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Terms used for isolation practices by nurses at an academic medical center

Authors

  • Timothy Landers,

    1. Timothy Landers PhD RN Assistant Professor College of Nursing, The Ohio State University, Columbus, Ohio, USA, and Postdoctoral Fellow, Center for Interdisciplinary Research to Reduce Antimicrobial Resistance, School of Nursing, Columbia University, New York, USA
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  • Jessica McWalters,

    1. Jessica McWalters BA Research Assistant Center for Interdisciplinary Research to Reduce Antimicrobial Resistance, School of Nursing, Columbia University, New York, USA
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  • Maryam Behta,

    1. Maryam Behta PharmD Director of Quality, Research & Technology Utilization New York Presbyterian Hospital, USA
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  • Gina Bufe,

    1. Gina Bufe PhD RN Director of Nursing for Education, Quality and Research New York Presbyterian Hospital, USA
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  • Barbara Ross,

    1. Barbara Ross RN CIC Nurse Epidemiologist New York Presbyterian Hospital, USA
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  • David K. Vawdrey,

    1. David K. Vawdrey PhD Assistant Professor Department of Biomedical Informatics, Columbia University, New York, USA
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  • Elaine Larson

    1. Elaine Larson PhD RN Director Center for Interdisciplinary Research to Reduce Antimicrobial Resistance, and Professor & Associate Dean for Research School of Nursing, Columbia University, New York, USA
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T. Landers: e-mail: landers.37@osu.edu

Abstract

landers t., mcwalters j., behta m., bufe g., ross b., vawdrey d.k. & larson e. (2010) Terms used for isolation practices by nurses at an academic medical center. Journal of Advanced Nursing66(10), 2309–2319.

Abstract

Aim.  This paper is a report of a study to determine if the terms used by nurses to describe isolation precautions are associated with correct identification of required personal protective equipment.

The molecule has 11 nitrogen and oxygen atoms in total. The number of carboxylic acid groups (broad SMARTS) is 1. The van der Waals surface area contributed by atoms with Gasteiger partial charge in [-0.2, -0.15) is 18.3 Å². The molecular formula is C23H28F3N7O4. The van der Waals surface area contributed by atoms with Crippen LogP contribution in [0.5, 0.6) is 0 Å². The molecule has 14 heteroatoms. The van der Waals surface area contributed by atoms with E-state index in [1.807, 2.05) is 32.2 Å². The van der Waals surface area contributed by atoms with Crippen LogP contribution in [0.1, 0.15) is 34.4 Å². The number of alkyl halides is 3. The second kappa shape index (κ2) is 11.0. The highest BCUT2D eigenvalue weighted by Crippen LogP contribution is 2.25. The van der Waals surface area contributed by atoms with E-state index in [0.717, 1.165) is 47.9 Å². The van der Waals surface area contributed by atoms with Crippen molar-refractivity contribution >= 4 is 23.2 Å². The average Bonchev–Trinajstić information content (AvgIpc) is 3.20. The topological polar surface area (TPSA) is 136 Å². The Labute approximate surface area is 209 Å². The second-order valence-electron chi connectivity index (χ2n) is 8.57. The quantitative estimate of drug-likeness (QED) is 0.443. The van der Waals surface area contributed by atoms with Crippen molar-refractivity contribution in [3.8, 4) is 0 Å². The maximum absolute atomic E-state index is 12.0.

Background.  Isolation measures are important in the prevention of healthcare-associated infections. The terms used to describe categories of isolation have changed in response to new pathogens and with advances in infection prevention.

Methods.  For 3 months in 2009, nurses from an academic medical center on the East Coast of the United States of America completed a survey consisting of ten clinical scenarios which asked about recommended personal protective equipment and for the name of the recommended isolation type. Correct identification of required personal protective equipment was compared to use of an approved isolation category term, controlling for infection knowledge and demographic variables.

Results.  Three hundred and seventeen nurses gave responses to 2215 clinical scenarios. Use of non-approved category terms was associated with statistically significantly lower rates of correct personal protective equipment identification compared to use of an approved term (62·2% vs. 77·8%; P < 0·001). Specific PPE was also selected for use when not indicated – including gowns (42%), N-95 respirators (13%), fluid shield masks (13%) and sterile gloves (6%).

Conclusion.  Inconsistent terminology for isolation precautions may contribute to variations in practice. Adoption of internationally accepted and standardized category terms may improve adherence to these precautions.

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